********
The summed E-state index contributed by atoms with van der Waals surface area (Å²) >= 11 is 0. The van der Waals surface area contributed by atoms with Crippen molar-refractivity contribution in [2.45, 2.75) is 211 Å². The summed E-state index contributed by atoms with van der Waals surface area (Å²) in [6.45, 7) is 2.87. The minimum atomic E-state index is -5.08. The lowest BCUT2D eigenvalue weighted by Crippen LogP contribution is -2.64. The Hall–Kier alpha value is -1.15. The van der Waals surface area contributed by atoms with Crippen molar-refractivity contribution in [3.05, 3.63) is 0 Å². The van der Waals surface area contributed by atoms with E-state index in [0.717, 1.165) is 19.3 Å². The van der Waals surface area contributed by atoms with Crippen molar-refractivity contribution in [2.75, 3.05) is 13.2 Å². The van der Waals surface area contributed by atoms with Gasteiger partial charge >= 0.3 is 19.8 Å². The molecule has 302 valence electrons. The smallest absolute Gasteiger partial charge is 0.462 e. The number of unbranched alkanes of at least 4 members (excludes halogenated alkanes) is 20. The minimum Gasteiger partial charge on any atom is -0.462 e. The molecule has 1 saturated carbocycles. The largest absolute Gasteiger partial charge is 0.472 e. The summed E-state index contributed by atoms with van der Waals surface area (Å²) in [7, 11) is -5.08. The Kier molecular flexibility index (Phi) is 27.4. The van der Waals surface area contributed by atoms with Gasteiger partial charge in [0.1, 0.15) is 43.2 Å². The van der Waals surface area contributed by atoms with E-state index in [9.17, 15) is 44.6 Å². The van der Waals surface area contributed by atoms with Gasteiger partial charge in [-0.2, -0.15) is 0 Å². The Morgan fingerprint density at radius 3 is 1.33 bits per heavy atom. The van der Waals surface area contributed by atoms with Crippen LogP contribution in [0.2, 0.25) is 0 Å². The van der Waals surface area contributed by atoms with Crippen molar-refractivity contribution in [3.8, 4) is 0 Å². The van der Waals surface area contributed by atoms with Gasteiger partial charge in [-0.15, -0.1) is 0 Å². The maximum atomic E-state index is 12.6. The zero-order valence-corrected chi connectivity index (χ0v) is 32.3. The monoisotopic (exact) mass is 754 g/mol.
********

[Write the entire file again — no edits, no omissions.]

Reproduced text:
The summed E-state index contributed by atoms with van der Waals surface area (Å²) >= 11 is 0. The van der Waals surface area contributed by atoms with Crippen molar-refractivity contribution in [2.45, 2.75) is 211 Å². The summed E-state index contributed by atoms with van der Waals surface area (Å²) in [6.45, 7) is 2.87. The minimum atomic E-state index is -5.08. The lowest BCUT2D eigenvalue weighted by Crippen LogP contribution is -2.64. The Hall–Kier alpha value is -1.15. The van der Waals surface area contributed by atoms with Crippen molar-refractivity contribution in [3.05, 3.63) is 0 Å². The van der Waals surface area contributed by atoms with E-state index in [0.717, 1.165) is 19.3 Å². The van der Waals surface area contributed by atoms with Crippen molar-refractivity contribution in [2.75, 3.05) is 13.2 Å². The van der Waals surface area contributed by atoms with Gasteiger partial charge >= 0.3 is 19.8 Å². The molecule has 302 valence electrons. The smallest absolute Gasteiger partial charge is 0.462 e. The number of unbranched alkanes of at least 4 members (excludes halogenated alkanes) is 20. The minimum Gasteiger partial charge on any atom is -0.462 e. The molecule has 1 saturated carbocycles. The largest absolute Gasteiger partial charge is 0.472 e. The summed E-state index contributed by atoms with van der Waals surface area (Å²) in [7, 11) is -5.08. The Kier molecular flexibility index (Phi) is 27.4. The van der Waals surface area contributed by atoms with Gasteiger partial charge in [0.1, 0.15) is 43.2 Å². The van der Waals surface area contributed by atoms with E-state index in [9.17, 15) is 44.6 Å². The van der Waals surface area contributed by atoms with Gasteiger partial charge in [-0.2, -0.15) is 0 Å². The Morgan fingerprint density at radius 3 is 1.33 bits per heavy atom. The van der Waals surface area contributed by atoms with Crippen LogP contribution in [0.2, 0.25) is 0 Å². The van der Waals surface area contributed by atoms with Crippen molar-refractivity contribution in [3.8, 4) is 0 Å². The van der Waals surface area contributed by atoms with Gasteiger partial charge in [-0.15, -0.1) is 0 Å². The maximum atomic E-state index is 12.6. The zero-order valence-corrected chi connectivity index (χ0v) is 32.3. The monoisotopic (exact) mass is 754 g/mol.